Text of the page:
The Government of La Rioja extends the new early detection program for cervical cancer to the health zones of Haro and Santo Domingo – Radio Haro – Cadena Ser.

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At the end of April, the piloting of the new screening began in the health centers of Cascajos, La Guindalera and Alberite and, gradually, it will reach the total of La Rioja until reaching 90,000 women in Rioja, between 25 and 65 years old, the target population of the program.

The Government of La Rioja, through the Ministry of Health, extends the new early detection program for cervical cancer to the health zones of Haro and Santo Domingo. This screening began at the end of April in the health centers of Cascajos, La Guindalera and Alberite and, last July, it was extended to the health zones of Nájera and Navarrete. It is expected to reach all basic health areas in La Rioja in the coming months and reach 90,000 women in La Rioja, aged 25 to 65, the program’s target population.

In the new reorientation of the program for the early detection of cancer of the cervix (neck of the uterus), it is the midwives of first resort, associated with the professionals of the services of gynecology and pathological anatomy of the Hospital, who lead the new cervical screening. And this new orientation follows the recommendation of the Ministry of Health which integrates the human papillomavirus (HPV) detection test as a primary screening test in part of the target population of the National Health System (35 to 65 years old). In addition, the WHO published in 2020 a global strategy whose objective is the elimination of cervical cancer as a public health problem.

The La Rioja Public Health System has already modified, at the end of 2018, the test carried out in the program, the traditional cytology, for another in liquid medium, with fewer false negatives; which allows the detection of the human papillomavirus without the need to repeat the sample twice and thus improves the diagnosis.

Participation in screening

To participate in the new program, which begins with the age group between 25 and 35, women receive a text message on their mobile phone providing them with information to book an appointment with the midwife at their health centre.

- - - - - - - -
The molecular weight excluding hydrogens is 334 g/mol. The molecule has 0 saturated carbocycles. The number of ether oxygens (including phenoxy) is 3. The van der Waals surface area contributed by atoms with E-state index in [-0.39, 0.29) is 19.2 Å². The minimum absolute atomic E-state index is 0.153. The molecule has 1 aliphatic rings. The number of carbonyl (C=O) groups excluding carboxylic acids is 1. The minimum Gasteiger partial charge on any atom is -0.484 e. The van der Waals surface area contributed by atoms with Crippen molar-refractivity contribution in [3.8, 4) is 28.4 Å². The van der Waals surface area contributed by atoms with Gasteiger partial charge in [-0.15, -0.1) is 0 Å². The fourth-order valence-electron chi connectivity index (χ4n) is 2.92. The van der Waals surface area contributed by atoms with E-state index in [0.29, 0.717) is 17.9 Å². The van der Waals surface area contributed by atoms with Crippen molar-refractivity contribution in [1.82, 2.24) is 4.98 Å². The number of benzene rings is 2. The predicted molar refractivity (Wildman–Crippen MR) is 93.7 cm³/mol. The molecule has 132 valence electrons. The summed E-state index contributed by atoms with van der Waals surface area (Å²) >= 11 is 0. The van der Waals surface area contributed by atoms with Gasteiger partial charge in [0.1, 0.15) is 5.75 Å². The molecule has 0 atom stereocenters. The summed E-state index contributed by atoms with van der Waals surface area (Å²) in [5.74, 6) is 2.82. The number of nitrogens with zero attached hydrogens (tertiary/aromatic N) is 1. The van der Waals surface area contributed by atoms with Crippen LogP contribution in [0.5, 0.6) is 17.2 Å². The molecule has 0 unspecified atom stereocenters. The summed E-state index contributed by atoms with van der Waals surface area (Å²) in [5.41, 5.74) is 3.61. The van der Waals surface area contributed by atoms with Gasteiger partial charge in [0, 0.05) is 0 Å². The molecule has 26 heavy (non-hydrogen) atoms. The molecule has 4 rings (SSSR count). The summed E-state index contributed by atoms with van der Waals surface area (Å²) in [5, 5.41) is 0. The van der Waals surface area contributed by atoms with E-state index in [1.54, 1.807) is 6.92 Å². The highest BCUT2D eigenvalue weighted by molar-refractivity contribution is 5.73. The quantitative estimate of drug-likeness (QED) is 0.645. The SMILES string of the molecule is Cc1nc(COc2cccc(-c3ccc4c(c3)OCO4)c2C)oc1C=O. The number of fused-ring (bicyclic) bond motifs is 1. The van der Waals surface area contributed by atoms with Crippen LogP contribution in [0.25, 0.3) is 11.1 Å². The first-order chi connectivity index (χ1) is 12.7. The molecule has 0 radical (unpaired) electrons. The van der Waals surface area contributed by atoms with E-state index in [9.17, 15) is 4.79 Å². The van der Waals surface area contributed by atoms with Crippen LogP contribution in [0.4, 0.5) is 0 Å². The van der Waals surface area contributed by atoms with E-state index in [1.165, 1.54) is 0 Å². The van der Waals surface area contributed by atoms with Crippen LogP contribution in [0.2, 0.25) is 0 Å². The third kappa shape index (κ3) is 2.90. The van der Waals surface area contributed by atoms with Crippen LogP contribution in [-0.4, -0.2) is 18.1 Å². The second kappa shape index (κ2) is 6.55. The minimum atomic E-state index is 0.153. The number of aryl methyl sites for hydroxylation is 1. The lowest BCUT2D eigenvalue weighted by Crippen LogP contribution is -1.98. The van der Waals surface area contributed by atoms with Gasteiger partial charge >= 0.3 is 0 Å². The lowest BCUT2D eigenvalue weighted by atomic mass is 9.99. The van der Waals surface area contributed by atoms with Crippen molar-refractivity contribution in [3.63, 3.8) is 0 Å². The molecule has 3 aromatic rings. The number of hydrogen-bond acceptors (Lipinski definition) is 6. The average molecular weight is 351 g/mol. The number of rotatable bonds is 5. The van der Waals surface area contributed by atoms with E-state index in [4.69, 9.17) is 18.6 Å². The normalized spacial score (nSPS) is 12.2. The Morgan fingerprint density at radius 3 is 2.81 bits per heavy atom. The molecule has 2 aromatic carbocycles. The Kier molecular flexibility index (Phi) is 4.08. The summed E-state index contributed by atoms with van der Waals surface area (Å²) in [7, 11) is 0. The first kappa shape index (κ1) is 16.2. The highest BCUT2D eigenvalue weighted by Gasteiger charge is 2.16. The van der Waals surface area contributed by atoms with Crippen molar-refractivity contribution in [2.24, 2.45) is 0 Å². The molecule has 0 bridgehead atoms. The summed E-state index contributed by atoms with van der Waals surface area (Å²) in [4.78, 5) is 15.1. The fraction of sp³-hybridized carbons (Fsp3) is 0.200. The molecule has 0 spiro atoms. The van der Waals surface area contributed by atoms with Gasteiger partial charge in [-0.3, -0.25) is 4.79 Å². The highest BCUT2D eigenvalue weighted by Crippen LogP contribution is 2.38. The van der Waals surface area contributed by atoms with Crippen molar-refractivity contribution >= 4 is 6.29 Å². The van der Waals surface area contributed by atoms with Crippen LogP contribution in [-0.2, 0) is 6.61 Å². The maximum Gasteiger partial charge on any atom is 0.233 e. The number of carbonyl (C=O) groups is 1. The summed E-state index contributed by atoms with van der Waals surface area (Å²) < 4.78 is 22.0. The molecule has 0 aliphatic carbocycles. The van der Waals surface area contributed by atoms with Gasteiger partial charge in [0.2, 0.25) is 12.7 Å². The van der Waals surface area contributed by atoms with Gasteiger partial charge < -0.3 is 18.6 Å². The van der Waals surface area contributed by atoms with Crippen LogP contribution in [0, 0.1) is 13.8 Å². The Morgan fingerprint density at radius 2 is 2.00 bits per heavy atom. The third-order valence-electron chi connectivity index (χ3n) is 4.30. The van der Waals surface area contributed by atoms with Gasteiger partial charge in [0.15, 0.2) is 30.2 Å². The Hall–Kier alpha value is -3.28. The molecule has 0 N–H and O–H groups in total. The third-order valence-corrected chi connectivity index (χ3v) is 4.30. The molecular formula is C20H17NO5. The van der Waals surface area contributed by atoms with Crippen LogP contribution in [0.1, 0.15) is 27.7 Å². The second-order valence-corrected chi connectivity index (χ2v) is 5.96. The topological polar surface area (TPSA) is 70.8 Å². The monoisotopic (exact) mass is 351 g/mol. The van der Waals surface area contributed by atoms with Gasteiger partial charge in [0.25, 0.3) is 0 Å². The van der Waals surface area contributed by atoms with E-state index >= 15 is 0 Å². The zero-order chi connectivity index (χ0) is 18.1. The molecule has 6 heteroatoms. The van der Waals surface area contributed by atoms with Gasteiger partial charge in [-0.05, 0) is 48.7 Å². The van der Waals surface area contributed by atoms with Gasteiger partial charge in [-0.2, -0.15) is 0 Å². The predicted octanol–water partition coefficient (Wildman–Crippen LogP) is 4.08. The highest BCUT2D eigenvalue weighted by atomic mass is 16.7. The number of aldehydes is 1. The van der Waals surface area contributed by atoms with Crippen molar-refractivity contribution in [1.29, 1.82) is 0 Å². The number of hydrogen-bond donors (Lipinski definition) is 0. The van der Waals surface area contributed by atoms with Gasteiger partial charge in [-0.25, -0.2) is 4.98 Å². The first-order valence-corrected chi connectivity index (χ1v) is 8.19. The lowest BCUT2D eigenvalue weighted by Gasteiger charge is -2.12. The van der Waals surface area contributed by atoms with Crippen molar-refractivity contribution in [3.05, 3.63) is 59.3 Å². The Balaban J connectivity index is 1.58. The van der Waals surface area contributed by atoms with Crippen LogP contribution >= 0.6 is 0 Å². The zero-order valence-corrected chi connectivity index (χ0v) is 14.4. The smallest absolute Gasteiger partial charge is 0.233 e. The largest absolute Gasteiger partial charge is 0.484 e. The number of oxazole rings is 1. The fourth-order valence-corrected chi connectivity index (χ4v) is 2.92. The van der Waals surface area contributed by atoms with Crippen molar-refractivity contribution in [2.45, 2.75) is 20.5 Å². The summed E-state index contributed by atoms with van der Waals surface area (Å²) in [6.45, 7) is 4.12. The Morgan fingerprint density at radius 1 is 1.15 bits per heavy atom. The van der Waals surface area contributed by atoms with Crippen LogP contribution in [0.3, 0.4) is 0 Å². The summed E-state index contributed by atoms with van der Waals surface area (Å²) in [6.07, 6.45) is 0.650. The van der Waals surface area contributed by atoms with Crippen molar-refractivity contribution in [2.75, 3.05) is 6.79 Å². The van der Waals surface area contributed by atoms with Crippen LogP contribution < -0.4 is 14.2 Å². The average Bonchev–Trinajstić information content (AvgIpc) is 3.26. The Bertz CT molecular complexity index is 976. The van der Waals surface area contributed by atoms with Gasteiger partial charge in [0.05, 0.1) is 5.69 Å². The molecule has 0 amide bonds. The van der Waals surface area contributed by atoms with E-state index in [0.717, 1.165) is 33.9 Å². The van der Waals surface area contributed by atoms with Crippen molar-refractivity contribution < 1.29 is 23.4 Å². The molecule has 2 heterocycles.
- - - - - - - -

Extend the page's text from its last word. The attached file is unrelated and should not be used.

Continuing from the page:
The early detection test for cervical cancer is simple and painless. The midwife takes the sample from the cervix and sends it to the laboratory for study. Once there, they are prepared for cytology (in women between 25 and 34 years old) or for an HPV assay (women between 35 and 65 years old).

The woman receives an SMS when the test result is normal and a call from the midwife if abnormalities are detected. Women in whom abnormal cells or the presence of HPV are detected will be referred by the Health Center midwife to the Gynecology Department to complete the study.

Regarding the interval between normal tests: women between the ages of 25 and 34 will have a cytology performed every 3 years, while women between the ages of 35 and 65 will have an HPV determination every 5 years. The information will be available in the citizen file and in the APP Riojasalud. The campaign was funded by the the European Union through of the European recovery fund Next Generation EU- Mechanism for Recovery and Resilience.

Incidence and risk factors

Regarding the incidence of this tumor in La Rioja, in 2020, 15 new cases were diagnosed.

Cancer of the cervix or cervix begins when healthy cells on its surface begin to divide uncontrollably. These changes condition cellular alterations, called dysplasias, not necessarily cancerous but which require information and follow-up. These are the first steps that can lead to the formation of cancer and can be diagnosed and treated at a precancerous stage.

The most important risk factor for cervical cancer is human papillomavirus (HPV) infection.

There are over 100 types of HPV, some high risk (causing cervical cancer) and some low risk, which can cause a type of lesion called condyloma, more commonly known as a wart.

HPV infection is usually transient, but in about 10-15% of cases this infection becomes persistent and it is then that it can cause cell changes in the cervix and precancerous lesions which, along with over time, can develop into cervical cancer.

The risk factors for this persistence are:

  • Early age at onset of sexual intercourse
  • Risky behaviors
  • Immunosuppression (transplants, autoimmune diseases, HIV, etc.)
  • History of co-infection with sexually transmitted diseases
  • Use of the birth control pill, as it is usually associated with not using barrier methods
  • Lack of adherence to the population screening program
  • Smoking, the risk is doubled compared to non-smokers
  • Multiparity and early pregnancy
  • Type of HPV infection, depends on subtype risk

Cervical cancer can be prevented

Human papillomavirus infection is mainly acquired during sexual intercourse; therefore, the use of condoms is a general measure of primary prevention.

The vaccination against the human papillomavirus is considered the best strategy as a primary prevention measure to reduce the risk of developing cancer, both in girls before the start of sexual relations (included in the vaccination campaign), and in adult women.

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